Record label: Third Earth
Format: 2xLP/CD
Release date: 17 September 2002

Odd Jobs are a well-known entity in the frigid state of Minnesota. An example of the expansion of hip-hop, the crew rocked open mics and battles, gaining respect in the Minneapolis underground. Already on their third release (their first album was in '99, Conflict and Compromise, followed by the 2001 EP Absorbing Playtime), the crew consisting of Komi, Deetalx, Advizer, Crescent Moon, and Anatomy are a different sound that encompasses live elements into their production and come forth with solid lyrics. One of the Third Earth family, Odd Jobs come clean and positive with their sound and style.

The beats on Drums are very much the backbone of the album. The bounce of tracks like "Murder Plot Twist," "Hit’em With A High," and "Gospel" are funky head nodders. The story sequence of "Dream For Molle," "The Shopkeeper’s Wife," and "Murder Plot Twist" show the creativity of the crew’s writing skill. Tracks such as "Time Flies" and "Dry Bones" are moody, self-deprecating, and personal. Typical of Third Earth releases, Drums is another personal project giving a glimpse into the struggles and minds of the Odd Jobs crew. Few albums have combined a lighthearted, upbeat vibe with the depth and mood that Drums creates. Lyrically it is not the most complex or innovative, but Crescent, Adviz, and Komi paint real pictures with solid mic skills. Drums reminds me a lot of Peoples Instinctive Travels and The Paths Of Rhythm with its slightly off the beaten path concepts, simple introspective rhymes, and word play. They aren’t Tribe though, but definitely doing their jobs...and it’s an odd, odd job.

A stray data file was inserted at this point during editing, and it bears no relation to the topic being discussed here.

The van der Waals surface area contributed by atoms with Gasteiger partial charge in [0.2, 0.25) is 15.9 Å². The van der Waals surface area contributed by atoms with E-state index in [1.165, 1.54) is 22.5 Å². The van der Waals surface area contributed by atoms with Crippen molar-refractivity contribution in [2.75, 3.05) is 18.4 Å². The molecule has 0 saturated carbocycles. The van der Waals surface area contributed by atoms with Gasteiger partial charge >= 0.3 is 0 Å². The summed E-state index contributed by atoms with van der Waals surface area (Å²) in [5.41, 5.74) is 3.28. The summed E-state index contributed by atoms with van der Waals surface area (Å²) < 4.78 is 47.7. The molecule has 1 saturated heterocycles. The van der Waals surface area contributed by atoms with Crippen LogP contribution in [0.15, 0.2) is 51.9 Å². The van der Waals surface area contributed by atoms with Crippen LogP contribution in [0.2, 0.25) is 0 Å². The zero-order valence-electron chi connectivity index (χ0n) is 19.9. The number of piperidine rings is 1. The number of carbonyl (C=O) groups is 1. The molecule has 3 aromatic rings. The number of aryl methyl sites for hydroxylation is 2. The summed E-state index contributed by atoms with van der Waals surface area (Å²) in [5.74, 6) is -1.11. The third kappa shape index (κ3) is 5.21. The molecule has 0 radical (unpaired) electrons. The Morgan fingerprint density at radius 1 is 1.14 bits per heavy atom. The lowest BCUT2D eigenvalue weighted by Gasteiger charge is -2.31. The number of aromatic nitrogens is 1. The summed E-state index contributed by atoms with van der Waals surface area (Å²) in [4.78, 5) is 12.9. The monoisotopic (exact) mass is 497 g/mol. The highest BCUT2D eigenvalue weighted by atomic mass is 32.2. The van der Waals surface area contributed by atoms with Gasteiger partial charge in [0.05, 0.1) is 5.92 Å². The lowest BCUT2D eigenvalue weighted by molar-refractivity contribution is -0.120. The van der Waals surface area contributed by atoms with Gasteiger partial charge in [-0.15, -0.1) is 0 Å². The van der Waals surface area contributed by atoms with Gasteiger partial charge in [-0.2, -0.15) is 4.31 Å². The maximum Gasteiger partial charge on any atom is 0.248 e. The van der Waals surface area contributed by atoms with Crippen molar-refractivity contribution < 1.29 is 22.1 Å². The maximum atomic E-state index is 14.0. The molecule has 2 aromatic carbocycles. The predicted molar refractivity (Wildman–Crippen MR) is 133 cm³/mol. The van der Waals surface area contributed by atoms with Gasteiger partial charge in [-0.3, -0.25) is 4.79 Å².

{mikal lee (hired gun)}

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